Tehan made the comments in an op-ed in The West Australian on Friday and was quoted as such in an article which ran in the same publication. (Unfortunately, The West Australian's website is a pay-only site, but Tehan's article is linked from here.)
However, at the same time Tehan said that "the plan did not amount to Web filtering and he claimed previous efforts to do so had been 'ill-advised'."
The West Australian also claimed that Prime Minister Malcolm Turnbull had met representatives of telecommunications companies last week and told them that the government expected them to do more to combat suspect websites and online scams.
A Telstra spokesman said: "We agree that cyber security is the responsibility of both government and industry working in partnership. Cyber security is a team sport and we all have a role to play.
"Telstra actively collaborates with the government and our involvement in the inaugural Joint Cyber Security Centre in Brisbane is one way we actively collaborate with government and industry to respond to the ongoing cyber security threat.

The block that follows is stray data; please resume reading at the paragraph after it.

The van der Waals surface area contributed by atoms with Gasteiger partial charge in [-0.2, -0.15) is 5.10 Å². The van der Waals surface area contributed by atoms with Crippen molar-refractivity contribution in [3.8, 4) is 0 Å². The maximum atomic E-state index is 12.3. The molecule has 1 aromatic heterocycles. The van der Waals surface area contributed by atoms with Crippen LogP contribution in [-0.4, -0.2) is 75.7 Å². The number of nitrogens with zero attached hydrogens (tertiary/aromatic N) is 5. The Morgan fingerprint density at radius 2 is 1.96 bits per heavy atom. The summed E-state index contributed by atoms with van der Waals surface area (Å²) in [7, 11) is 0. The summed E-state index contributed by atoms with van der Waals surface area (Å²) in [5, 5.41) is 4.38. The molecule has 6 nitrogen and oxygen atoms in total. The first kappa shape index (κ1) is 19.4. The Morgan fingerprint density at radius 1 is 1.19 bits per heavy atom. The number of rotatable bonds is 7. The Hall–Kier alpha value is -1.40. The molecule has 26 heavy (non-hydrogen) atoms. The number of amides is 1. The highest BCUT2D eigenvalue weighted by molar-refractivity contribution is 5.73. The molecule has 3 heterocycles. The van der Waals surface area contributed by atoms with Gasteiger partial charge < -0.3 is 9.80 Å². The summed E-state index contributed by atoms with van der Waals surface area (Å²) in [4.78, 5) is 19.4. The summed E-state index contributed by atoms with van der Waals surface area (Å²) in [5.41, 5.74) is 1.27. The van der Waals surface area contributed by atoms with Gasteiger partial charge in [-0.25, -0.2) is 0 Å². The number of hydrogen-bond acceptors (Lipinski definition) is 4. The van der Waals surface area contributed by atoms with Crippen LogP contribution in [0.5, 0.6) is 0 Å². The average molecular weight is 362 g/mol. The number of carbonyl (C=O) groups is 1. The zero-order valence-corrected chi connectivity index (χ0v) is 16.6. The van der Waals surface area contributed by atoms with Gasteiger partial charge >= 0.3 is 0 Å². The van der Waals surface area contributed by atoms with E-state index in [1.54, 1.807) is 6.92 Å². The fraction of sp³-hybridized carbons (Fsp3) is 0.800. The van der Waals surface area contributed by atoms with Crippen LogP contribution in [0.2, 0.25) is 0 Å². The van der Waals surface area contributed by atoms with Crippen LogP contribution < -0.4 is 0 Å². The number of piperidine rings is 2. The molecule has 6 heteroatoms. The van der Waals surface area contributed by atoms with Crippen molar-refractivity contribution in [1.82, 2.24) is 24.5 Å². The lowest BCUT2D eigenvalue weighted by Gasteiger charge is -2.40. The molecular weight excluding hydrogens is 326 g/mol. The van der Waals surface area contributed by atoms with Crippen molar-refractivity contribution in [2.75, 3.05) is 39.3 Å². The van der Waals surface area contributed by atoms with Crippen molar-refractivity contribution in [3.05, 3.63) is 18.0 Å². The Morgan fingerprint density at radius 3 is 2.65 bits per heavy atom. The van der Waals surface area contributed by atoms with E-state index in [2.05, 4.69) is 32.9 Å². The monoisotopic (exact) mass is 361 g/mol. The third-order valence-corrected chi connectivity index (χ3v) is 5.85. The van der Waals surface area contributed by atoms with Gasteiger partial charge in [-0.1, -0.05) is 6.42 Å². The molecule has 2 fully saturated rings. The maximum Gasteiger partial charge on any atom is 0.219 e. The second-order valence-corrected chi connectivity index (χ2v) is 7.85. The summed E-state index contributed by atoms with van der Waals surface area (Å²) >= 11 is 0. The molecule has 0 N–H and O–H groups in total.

"Telstra is constantly researching and introducing additional security measures to protect our customers."
An Optus spokesperson said the company would not be providing any comment.
A Vodafone spokesperson said: "The Vodafone security system is designed with multiple layers of protection, and includes technologies to detect malicious activity and help protect our customers from cyber-attacks.
"Our team of security experts continually analyse and monitor the threat landscape, and our systems for any suspicious activity. We also work closely with industry and authorities to share threat information in order to improve our defences."
TPG did not respond to iTWire's request.